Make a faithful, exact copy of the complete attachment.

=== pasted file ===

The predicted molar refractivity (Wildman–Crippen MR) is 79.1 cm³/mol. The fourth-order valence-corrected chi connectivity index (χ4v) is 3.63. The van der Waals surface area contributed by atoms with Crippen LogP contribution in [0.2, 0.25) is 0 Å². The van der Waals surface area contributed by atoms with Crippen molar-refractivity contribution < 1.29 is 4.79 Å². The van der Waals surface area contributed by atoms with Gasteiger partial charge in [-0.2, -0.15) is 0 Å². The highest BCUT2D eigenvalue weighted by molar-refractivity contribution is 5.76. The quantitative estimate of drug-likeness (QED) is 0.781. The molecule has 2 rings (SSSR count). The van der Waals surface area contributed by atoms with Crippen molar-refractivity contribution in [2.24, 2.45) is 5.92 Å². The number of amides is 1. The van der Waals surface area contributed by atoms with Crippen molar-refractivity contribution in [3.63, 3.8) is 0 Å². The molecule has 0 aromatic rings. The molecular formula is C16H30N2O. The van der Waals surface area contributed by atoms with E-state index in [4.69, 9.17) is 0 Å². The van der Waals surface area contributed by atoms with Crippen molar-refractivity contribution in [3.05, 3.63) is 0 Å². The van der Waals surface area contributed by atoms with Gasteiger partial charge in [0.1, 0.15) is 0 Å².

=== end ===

The predicted molar refractivity (Wildman–Crippen MR) is 79.1 cm³/mol. The fourth-order valence-corrected chi connectivity index (χ4v) is 3.63. The van der Waals surface area contributed by atoms with Crippen LogP contribution in [0.2, 0.25) is 0 Å². The van der Waals surface area contributed by atoms with Crippen molar-refractivity contribution < 1.29 is 4.79 Å². The van der Waals surface area contributed by atoms with Gasteiger partial charge in [-0.2, -0.15) is 0 Å². The highest BCUT2D eigenvalue weighted by molar-refractivity contribution is 5.76. The quantitative estimate of drug-likeness (QED) is 0.781. The molecule has 2 rings (SSSR count). The van der Waals surface area contributed by atoms with Crippen molar-refractivity contribution in [2.24, 2.45) is 5.92 Å². The number of amides is 1. The van der Waals surface area contributed by atoms with Crippen molar-refractivity contribution in [3.63, 3.8) is 0 Å². The molecule has 0 aromatic rings. The molecular formula is C16H30N2O. The van der Waals surface area contributed by atoms with E-state index in [4.69, 9.17) is 0 Å². The van der Waals surface area contributed by atoms with Crippen molar-refractivity contribution in [3.05, 3.63) is 0 Å². The van der Waals surface area contributed by atoms with Gasteiger partial charge in [0.1, 0.15) is 0 Å².